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Let me just say, I think it's a bit premature of the Peruvian authorities to be declaring that this mystery impact is not a fallen satellite. The symptoms being reported by the locals sound to me very much like what you'd expect from a combination of shock and inhaling propellant fumes (especially hydrazine, which is often used for satellite maneuvering).

P.S. Yarrr!

A Tale of Two Distributions

I ran across this New Yorker article from a while back: when attacking an unknown data set, Gaussian versus power law is the sort of basic distinction that turns out to make all the difference in the world when applied to social policy, and turns the usual intuition of social services on its head. (Because apparently they only discuss the former distribution in social science class, I guess.)

How Close to the Land

Not all of the food from my CSA is certified organic, but that's primarily because the certification process is rather a lot of work for a small farm like Featherstone.

Eating food that comes from a specific place changes your relationship to the cycle of production. For the last two weeks I didn't gotten a box of produce from my CSA, but have instead been reading their newsletters about recovering from the destructive floods that hit southeast Minnesota last month. Compared to others in the area they made out okay, but the tales have been at times heartbreaking. I look at my table and know that no more heirloom tomatos are coming after I eat this last one, because a scant hundred miles from here a torrent flattened the field where they had been growing. I think that most food consumers do not have this experience.

Here's an interesting conversation with Michael Pollan on organic farming from MPR last year. Shorter Pollan: modern "organic farming", and Whole Foods with it, is kind of a crock, but not entirely useless. You should really just buy local produce from your farmers' market and ask how it's grown if you care. Which you should.

In the case of a CSA I'm getting food not just from the local farming community, but from a specific farm and farmers, who I know by name, who tell me in detail how the food is grown, and what hopes and dreams they have for this food and this farm. For two weeks it felt like I was living a stopgap diet, stretching the last of the sweet corn and cherry tomatoes until the fresh bounty of last weekend's box finally arrived.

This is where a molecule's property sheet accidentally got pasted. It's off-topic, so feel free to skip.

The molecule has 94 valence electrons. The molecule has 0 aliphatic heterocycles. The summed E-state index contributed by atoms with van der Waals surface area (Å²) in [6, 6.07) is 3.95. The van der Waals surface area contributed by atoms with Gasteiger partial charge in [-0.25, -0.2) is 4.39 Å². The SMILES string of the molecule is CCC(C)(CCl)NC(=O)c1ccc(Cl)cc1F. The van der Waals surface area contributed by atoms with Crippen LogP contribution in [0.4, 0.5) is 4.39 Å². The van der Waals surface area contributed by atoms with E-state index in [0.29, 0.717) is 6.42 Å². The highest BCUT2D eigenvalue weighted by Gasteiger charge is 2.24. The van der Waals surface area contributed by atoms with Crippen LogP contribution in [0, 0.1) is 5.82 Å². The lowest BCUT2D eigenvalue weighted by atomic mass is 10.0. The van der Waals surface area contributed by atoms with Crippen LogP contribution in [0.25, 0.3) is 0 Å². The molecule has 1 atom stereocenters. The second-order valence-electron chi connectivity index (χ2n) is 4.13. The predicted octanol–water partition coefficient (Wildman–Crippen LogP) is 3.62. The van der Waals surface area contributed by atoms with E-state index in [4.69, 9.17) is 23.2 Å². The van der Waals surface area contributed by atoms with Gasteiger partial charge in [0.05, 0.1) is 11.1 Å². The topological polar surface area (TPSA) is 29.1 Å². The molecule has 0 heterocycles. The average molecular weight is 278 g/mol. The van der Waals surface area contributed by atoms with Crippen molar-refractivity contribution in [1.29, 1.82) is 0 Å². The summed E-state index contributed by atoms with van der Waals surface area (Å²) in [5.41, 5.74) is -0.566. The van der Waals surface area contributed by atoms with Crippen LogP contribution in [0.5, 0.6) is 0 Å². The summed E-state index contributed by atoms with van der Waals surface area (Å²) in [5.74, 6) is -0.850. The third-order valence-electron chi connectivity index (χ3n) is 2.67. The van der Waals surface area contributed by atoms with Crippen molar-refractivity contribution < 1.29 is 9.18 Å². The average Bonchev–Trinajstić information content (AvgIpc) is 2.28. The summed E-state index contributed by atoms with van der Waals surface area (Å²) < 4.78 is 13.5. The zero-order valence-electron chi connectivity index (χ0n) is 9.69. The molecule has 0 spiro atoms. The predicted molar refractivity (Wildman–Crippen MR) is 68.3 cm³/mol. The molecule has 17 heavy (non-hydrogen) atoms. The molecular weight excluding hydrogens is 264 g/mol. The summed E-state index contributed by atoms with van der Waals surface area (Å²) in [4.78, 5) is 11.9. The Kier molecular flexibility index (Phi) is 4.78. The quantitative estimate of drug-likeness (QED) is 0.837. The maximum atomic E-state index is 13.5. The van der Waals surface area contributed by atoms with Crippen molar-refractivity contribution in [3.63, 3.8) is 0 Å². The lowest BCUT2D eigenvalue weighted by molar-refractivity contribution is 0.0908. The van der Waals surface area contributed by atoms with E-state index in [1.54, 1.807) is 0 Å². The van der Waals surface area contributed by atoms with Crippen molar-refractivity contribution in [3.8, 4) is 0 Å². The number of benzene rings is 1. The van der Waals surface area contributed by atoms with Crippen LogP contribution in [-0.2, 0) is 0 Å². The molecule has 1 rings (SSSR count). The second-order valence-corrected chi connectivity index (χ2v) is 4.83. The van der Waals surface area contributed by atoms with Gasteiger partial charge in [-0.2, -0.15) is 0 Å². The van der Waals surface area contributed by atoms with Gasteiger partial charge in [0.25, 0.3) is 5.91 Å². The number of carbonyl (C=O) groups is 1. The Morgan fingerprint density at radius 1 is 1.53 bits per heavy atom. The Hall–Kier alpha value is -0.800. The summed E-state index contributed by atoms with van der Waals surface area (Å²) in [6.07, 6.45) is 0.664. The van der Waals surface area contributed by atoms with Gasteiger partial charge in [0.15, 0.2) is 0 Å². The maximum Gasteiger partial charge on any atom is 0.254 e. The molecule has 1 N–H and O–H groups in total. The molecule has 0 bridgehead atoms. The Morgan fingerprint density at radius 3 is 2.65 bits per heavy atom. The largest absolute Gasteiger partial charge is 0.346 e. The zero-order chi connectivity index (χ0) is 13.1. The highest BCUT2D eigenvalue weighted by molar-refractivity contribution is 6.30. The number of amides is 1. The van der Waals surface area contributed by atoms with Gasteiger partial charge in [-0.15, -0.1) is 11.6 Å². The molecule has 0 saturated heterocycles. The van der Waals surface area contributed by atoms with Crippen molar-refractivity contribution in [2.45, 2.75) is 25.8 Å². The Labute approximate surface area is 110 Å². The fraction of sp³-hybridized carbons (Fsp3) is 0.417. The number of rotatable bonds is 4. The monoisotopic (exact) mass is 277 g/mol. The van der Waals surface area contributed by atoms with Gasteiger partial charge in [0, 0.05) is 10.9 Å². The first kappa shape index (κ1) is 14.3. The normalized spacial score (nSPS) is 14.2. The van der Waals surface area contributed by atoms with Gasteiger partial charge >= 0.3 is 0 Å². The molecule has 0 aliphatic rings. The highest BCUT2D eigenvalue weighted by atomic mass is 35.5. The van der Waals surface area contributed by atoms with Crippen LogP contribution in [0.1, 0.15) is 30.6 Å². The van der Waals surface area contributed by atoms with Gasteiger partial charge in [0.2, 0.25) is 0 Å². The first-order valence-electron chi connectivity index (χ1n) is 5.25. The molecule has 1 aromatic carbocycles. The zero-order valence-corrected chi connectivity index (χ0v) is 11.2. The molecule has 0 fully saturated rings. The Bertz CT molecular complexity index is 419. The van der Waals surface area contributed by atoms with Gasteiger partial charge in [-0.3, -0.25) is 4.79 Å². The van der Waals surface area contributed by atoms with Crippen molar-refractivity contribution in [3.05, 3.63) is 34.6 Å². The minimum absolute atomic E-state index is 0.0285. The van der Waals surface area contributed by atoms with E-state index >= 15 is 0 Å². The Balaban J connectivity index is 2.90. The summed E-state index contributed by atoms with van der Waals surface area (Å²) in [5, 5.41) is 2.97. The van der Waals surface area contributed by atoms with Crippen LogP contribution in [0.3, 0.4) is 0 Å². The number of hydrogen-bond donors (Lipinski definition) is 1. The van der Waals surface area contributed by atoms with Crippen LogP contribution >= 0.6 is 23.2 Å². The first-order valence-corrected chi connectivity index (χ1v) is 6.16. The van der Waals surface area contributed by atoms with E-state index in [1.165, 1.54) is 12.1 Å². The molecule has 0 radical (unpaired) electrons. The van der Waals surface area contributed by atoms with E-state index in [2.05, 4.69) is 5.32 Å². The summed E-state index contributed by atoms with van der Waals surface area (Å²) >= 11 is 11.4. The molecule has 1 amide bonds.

Odd Bomb

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Unlike the surreally hyped scares that get rolled out hereabouts whenever the Bushies get bored, this business in Germany appears to be the real thing -- an actual, competent terrorist cell in an advanced stage of plotting an attack.

However, one aspect strikes me as rather strange. With a whole universe of easily obtained explosives, why on Earth were these guys stockpiling H2O2? In low concentrations hydrogen peroxide will disinfect wounds or bleach hair; at high concentration it's a potent oxidizing agent of many uses, but the closest it comes to exploding is occasional use as a rocket fuel component. (See for instance John Carmack's hobby.) Sure, you probably could build a peroxide bomb -- you could build a bomb based on lighter fluid, too -- but when there are much more potent substances more readily available, what's the point?

Aurigids

Friday night I was out at O'Brien running a Universe in the Park event, and throughout the evening I and the attendees kept noticing a highly unusual number of bright meteors in the sky. Apparently, it wasn't just us:

It was just before dawn and awfully cold in Independence Pass near Aspen, Colorado. Photographer Thomas O'Brien couldn't help falling asleep. Fortunately, his camera kept shooting, recording a beautiful Saturday morning outburst of Aurigid meteors:

"I never saw one myself," he says. Nevertheless, for about 30 minutes around 4:30 PDT (1130 UT) the sky was filled with colorful meteors and fireballs. Sightings have been reported in Arkansas, Arizona, Colorado, California, Idaho, Indiana, Kansas, New Mexico, Ohio, Oregon, Texas and western Canada. Meteor radio echoes were heard as far away as the United Kingdom!

The Aurigids is one of several minor meteor showers that pepper the calendar and, for the most part, don't rate much attention from observers. However, this year the Earth was predicted to intersect a stream of dust produced by Comet Kiess around 83 BC, potentially leading to a meteor outburst. Unfortunately we only caught the very leading edge of the event, since the Moon rose around 10 pm and pretty soon was even washing out the stars. Still, pretty nifty that we saw any Aurigids at all, given that the outburst proper didn't happen until nearly dawn. And now I know what they were.